If a restraining order has been issued against you, court closures due to COVID-19 can make it difficult to move forward with your life. Keep reading to find out what court closures could mean for a restraining order you are facing. If you have questions and require a free consultation with a dedicated criminal defense attorney, contact Law Offices of Patrick S. Aguirre at 800-572-1252 today.
Understand the Usual Restraining Order Process
When a person believes they are in danger, they can call 9-1-1 and have a police officer request an Emergency Protective Order. This is often done in the case of suspected domestic violence or if threats are being made. Police can also request an EPO if they believe that a person or their child is in danger of stalking or being kidnapped.
After the EPO is given, the alleged victim then must file for a restraining order online or at a courthouse and sign or e-sign the necessary documents.
The Complications of Extending a Restraining Order That Ends During Shelter in Place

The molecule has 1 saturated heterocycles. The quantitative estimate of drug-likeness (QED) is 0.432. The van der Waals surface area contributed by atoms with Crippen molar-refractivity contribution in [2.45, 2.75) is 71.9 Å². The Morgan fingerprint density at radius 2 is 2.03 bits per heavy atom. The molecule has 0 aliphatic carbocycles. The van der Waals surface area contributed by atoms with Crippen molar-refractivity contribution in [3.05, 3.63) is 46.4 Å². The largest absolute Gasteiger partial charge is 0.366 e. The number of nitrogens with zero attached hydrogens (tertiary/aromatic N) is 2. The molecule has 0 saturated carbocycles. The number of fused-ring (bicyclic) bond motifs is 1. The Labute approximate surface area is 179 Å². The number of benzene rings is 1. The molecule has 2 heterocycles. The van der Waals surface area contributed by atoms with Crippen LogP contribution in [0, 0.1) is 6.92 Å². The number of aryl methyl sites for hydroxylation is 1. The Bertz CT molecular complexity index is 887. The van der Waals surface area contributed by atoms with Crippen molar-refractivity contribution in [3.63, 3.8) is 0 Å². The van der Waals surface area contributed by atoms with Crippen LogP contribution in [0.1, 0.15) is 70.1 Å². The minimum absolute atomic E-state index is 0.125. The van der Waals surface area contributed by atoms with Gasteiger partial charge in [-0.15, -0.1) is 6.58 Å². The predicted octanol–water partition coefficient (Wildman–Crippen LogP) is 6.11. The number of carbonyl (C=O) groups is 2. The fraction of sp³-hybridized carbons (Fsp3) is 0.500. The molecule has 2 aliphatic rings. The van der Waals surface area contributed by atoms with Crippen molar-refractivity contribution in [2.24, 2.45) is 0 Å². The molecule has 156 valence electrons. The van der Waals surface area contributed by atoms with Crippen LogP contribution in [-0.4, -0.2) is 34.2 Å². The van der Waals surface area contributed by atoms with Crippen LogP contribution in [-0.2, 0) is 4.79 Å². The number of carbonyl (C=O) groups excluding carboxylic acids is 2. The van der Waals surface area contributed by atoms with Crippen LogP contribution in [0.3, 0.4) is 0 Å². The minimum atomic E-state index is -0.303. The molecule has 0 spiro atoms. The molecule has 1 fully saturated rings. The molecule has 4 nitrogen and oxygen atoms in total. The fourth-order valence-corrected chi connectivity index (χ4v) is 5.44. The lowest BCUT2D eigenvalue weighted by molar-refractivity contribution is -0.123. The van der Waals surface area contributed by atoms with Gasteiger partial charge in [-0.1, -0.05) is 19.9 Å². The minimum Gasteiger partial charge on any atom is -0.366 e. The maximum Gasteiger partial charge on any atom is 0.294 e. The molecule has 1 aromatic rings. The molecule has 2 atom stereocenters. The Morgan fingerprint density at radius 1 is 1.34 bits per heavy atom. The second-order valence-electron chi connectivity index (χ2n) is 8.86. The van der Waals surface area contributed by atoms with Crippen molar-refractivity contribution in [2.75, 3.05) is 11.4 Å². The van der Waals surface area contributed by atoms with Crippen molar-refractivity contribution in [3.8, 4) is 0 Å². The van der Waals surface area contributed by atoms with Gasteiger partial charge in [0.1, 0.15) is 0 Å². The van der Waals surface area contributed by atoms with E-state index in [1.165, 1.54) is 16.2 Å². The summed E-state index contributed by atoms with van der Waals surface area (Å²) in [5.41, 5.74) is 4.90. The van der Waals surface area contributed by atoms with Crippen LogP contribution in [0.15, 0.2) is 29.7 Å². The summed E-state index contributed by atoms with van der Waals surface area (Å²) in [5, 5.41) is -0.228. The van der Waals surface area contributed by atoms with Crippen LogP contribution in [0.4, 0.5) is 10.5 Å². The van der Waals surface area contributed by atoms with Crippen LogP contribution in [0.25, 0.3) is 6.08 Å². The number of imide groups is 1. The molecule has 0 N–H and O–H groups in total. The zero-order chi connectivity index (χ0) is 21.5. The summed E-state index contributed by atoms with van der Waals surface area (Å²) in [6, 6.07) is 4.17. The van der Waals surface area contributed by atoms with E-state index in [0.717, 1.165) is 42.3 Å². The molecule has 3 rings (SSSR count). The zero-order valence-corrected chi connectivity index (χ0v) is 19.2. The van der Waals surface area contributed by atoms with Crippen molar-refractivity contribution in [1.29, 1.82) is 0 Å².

Due to the emergency ruling that has been made in light of COVID-19, restraining orders or protective orders that are ending soon must be extended by the court for 90 days. This includes temporary restraining orders, restraining orders, and gun violence emergency protective orders.
An EPO as described above will be extended by 30 days. Other criminal protective orders will be extended by up to 90 days or until a hearing can be held – whichever comes first. In some cases, the petitioner does not even need to file for the extension – courts may automatically do so.
What to Do if a Restraining Order Has Been Issued Against You
First, check your county’s website to find out if it has been extended. Next, find out when and where your new hearing date is. If you miss this date then you could have the order extended every further. Unfortunately, the courts currently make it difficult for you to fight a restraining order that has already been issued against you.
Does that mean that it is impossible to fight a restraining order? Not necessarily. If you are bounded by EPO that is affecting your life beyond the scope of the agreement, such as an order that is preventing you from seeing your children, then an attorney may be able to file an emergency hearing for you.
The best way to find out what your options are is to contact Law Offices of Patrick S. Aguirre at 800-572-1252. Do not assume that you have no options. Do not assume that you will be contacted in the event that something changes. You need an attorney on your side and that attorney can be Law Offices of Patrick S. Aguirre.